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February 15

Harnessing Change To Achieve Sustainable Enrollment Marketing

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“The only thing that is constant in this world is change.”

That old saying has always been true, but the rate of change that we are experiencing today is truly unprecedented.  In the digital world, the tools that are available to reach our audiences seem to increase daily.  How can we keep up?

In my conversation with Tony Fraga, Marketing Strategist and CEO at Direct Development, we both reminisced about our experiences with these changes and the impact they have had on our higher ed marketing strategies.  Our discussion then settled on the importance of sustainability:  Resisting the urge to try every new thing, and instead perfecting those tools that reach our target audience the best.

The Rise of AI

Everybody these days is talking about the incredible advancements in AI technology.  Tony started our conversation by relating a recent shift in how he views and uses AI:

There is a shift going on with AI that is essentially different than just adding AI into what you’re doing. All of the tools that we use [will have] generative AI…baked into them in ways that are just going to become normal, like driving.  

I had been thinking about AI as another tool: ‘Here’s another thing, and I [have] to learn this tool in order to get good.’ [But] AI is not like that. This is not another tool. [It is] not something we’re going to master. It’s just going to change the way we move our fingers…and it will be baked into all the tech that we use. It will just be normal.

I don’t need our company to become experts in another tool. This is more about changing our approach to how we talk to each other, and…how we communicate, and how we partner with schools.

From Expertise To Experimentation

As service providers to higher ed marketers, Tony and I have both seen a shift away from the felt need to get on specific marketing bandwagons to finding more flexible and adaptable approaches to reach target audiences. He explained that shift this way:

I would say [that] 20 years ago… higher ed marketing was predominantly individual tactical solutions.  You would hire specialists, or chase after individual tactics. There was a lot of chasing, there was a lot of, ‘get on the next thing and do it well.’ And, you hired an expert. It was very expertise driven.

[In] the last 10 years, it’s shifted. Higher ed marketing is not so much [about] ‘expertise.’ I think schools have gotten more sophisticated and understanding, and now it’s much more multifaceted. Now it’s about the mix; now it’s more about partnerships that are relationships, and sets of services that need to be highly gooey, highly changeable. Today, as an agency, we’re…less being hired for a fixed set of deliverables. What I tell my clients…and …my team…is, ‘We’re partnering with schools for our fingers and our brains, not for a specific asset that they’re buying.’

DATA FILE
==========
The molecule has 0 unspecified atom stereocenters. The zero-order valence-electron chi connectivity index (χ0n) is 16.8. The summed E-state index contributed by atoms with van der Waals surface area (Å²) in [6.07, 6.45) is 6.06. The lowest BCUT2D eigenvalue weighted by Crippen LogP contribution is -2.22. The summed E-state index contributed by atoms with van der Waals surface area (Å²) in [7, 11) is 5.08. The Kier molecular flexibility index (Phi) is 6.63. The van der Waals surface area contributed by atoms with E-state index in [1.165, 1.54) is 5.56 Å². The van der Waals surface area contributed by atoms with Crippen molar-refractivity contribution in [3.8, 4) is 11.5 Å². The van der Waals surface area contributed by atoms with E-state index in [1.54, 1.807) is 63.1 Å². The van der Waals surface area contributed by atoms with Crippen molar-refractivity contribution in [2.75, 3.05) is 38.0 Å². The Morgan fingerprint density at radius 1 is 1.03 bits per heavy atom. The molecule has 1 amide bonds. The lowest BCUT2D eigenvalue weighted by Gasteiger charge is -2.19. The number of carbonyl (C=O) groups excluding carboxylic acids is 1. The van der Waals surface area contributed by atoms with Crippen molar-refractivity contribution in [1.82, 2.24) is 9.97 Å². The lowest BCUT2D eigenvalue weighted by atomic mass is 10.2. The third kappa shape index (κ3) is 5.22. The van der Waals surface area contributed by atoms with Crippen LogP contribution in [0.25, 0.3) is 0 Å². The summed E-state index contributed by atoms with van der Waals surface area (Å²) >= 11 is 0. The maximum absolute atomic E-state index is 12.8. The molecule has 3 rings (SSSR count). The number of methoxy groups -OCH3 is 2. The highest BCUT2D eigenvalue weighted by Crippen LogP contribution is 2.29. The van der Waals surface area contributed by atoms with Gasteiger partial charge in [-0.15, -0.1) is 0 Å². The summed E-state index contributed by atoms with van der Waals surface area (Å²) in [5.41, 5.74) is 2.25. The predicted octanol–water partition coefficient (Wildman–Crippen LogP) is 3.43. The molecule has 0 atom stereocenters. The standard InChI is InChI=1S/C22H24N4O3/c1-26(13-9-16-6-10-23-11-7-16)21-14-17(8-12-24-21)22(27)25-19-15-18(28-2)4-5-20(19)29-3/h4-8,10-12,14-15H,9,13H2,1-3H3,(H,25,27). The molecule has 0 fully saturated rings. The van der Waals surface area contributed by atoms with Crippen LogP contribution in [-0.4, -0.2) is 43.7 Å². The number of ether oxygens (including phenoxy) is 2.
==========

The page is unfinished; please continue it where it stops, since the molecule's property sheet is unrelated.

There’s so much changing in the landscape today. I would argue we’ve traded ‘expertise’ for ‘experimentation.’ Another way I say this is, ‘Guys, if your job title [is] a name tag and [is] like a trophy for you, throw that in the trash, and instead put on a lab coat.’  We’re experimenters. And what you’re hiring, if you’re a school and you’re looking for a vendor, is their nimbleness…their ability to quickly adapt and change and experiment on the fly.

“Marketing” -V- “Communicating”

Hearing Tony describe the changes he’s seen in the last 20 years reminded me of some of the ways I have also seen the whole language of higher ed marketing change:

I remember…when I was first getting into higher ed [marketing], if I slipped during a meeting and used the word, ‘customer,’ or used the word, ‘sales,’ or used a word that had something to do with business…it was like a pile on!  ‘Oh, we are not like that! How dare you use that kind of terminology!’  They didn’t like to call it ‘Marketing.’ It was…’University Communications.’ [I]t sat underneath the Advancement Office, because…that’s where the alumni magazine was done…view books were done there… There really wasn’t a marketing strategy as much as there was just some…collateral that was created in university communications.

But I think that higher ed’s finally gotten over that. And I think that’s a good thing, because I think that starts to get the marketing team to actually do the things that are going to be making the difference, that are going to be moving the ball down the field.  And I think that’s part of what’s also happened in the mix of all this… I think higher ed has matured enough to recognize that marketing needs to have a seat at the C-suite table.

Tony wholeheartedly agreed with me:

We’re more comfortable with that language today.  Parents are ‘shopping’ for college for their children. A working professional is ‘shopping’ for a graduate degree. That’s the convergence we’re seeing today, where ‘enrollment management’ was a circle on the left, and ‘marketing communications for the university’ was a circle on the right, and they overlapped a little, but not as much. Today, those circles overlap a lot more, and we talk a lot about the discipline of ‘enrollment marketing.’  That term is more common today than it was 10 years ago, by far.

A Megaphone? Or A Magnet?